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What can operators do to limit exposure to Bonus Abuse?

Having worked with gaming operators for many years, aligning payment services with their needs, I have had many conversations about how to limit exposure to fraud and in particular – bonus abuse.

Enticing new customers with a hook like a bonus is a tried and tested method of locking new customers in. It’s most effective when players don’t really understand the system and see a bonus as free money. Those that do understand how it works typically fall into two camps: people that want to play anyway and will either take or refuse the bonus depending on their personal preferences; and those that want to beat the system.

The latter could be a bonus abuser. They also view bonuses as ‘free money’, but instead they want to win against the operator and keep that money, not get locked in.

Why Abuse iGaming Operators?

Bonus abuse is often viewed as a ‘victimless’ crime, where no one gets hurt. For this reason few players that practice bonus abuse would consider themselves to be acting fraudulently or criminally. Yet, as we know, bonus abuse does have a victim – the operator’s bottom line. Bonuses are expensive, even without factoring in abuse. From my conversations with operators I know they can amount to as much as 35% of gross revenue spend. Off the record, some operators have told me that bonus abuse is costing them as much as 15% gross revenue.

The problem for operators, and why abusers get away with it, is that bonus abuse can be a bit of a grey area. Arguing that a betting pattern is abuse rather than normal play is not easy. Moreover, you risk wrongly accusing someone and then having to deal with the reputational fallout that comes with that.

You might employ technology to identify bonus abuse, using algorithms to spot unusual behaviour. Great, however these are not failsafe; you risk false positives where a genuine player is flagged up as being an abuser. Again this can have a negative impact on an operator’s reputation. In fact, when trying to put a figure on what bonus abuse costs an operator, along with actual tangible costs including fraud prevention tools and the cost of offering bonuses, reputational damage for falsely accusing players is also a significant cost factor.

For this reason, many operators err on the side of caution and don’t aggressively pursue abusers. Taking legal action, even when you’re confident that a player is playing the system, is also expensive and complicated – especially if you operate in different markets, across different jurisdictions.

How Can Payment Methods Help?

For a long time I have been interested in how payment methods and processing can be aligned with the various challenges operators face, and particularly bonus abuse. It seems to me that Know Your Customer (KYC) checks could hold the key, but currently they don’t offer enough of a deterrent to committed abusers.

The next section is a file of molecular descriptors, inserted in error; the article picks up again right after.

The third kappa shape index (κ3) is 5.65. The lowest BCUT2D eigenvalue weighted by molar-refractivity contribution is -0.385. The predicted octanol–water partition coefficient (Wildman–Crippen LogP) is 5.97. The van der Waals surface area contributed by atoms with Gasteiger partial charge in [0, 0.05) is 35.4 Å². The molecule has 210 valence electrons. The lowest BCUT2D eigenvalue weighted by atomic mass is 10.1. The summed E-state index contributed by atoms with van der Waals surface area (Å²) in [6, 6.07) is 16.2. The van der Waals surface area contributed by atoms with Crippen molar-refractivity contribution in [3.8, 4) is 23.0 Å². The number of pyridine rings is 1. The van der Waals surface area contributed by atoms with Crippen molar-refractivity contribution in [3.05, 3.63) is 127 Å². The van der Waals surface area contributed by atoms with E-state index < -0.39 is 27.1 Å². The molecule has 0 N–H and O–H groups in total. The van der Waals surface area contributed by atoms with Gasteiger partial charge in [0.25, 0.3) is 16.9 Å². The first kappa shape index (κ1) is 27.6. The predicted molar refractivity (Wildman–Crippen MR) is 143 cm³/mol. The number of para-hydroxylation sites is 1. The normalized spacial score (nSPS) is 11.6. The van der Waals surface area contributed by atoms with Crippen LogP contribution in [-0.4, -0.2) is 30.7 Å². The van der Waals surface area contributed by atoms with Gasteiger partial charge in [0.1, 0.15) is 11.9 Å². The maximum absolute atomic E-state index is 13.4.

New account sign up processes may meet compliance requirements but they don’t provide data that can help you identify players with a history of bonus abuse. By the time they’ve signed up and taken the bonus it may be too late. Bonus abuse is a fraud pattern that requires scale to be profitable for a fraudster. Part of achieving such scale is the payment method that the fraudster chooses to facilitate the abuse.

This is a crucial point. A professional gaming payment product needs to maintain the convenience, versatility, real-time nature and wide acceptance whilst ensuring that it cannot easily be complicit in fraud. It’s a fine balance to strike but it can make all the difference.

Therefore, if the payment method used provided either the data needed to identify serial abusers or to deter fraudulent behaviour; that could reduce bonus abuse significantly. This kind of solution doesn’t have to complicate the signup and payment transaction process either. It could be as simple as only offering bonuses to players who sign up with a payment method that has the right technology in place to discourage fraud.

That’s exactly why we have developed our e-wallet solution with dynamic customer authentication methods including device pairing. By linking a player’s mobile phone to their MuchBetter account we make it much harder for abusers to beat the system. Players become more visible and accountable, and this discourages fraudulent behaviour.

We also provide operators with access to useful customer data through our open API – with appropriate consent. This can help operators identify the player, gain insight into player behaviour and validate bonus allowances. It also enhances compliance and KYC levels and increases transparency and integrity. Besides account and account holder-related information, we also provide access and insight to indicators for collusion activity between accounts or payment methods used, cash-out behaviour and indication of activity levels of individual accounts.

This type of preventative solution means that genuine players are happy too. They get the rewards they want, bonuses and other incentives offered through the app; as well as a convenient payment method to help them manage their iGaming accounts. Along with reducing bonus abuse, MuchBetter also offers operators other benefits through our open API that increase confidence in the transactions processed.

Get in touch if you want to discuss how to limit exposure to bonus abuse in more detail.

 

Jens Bader

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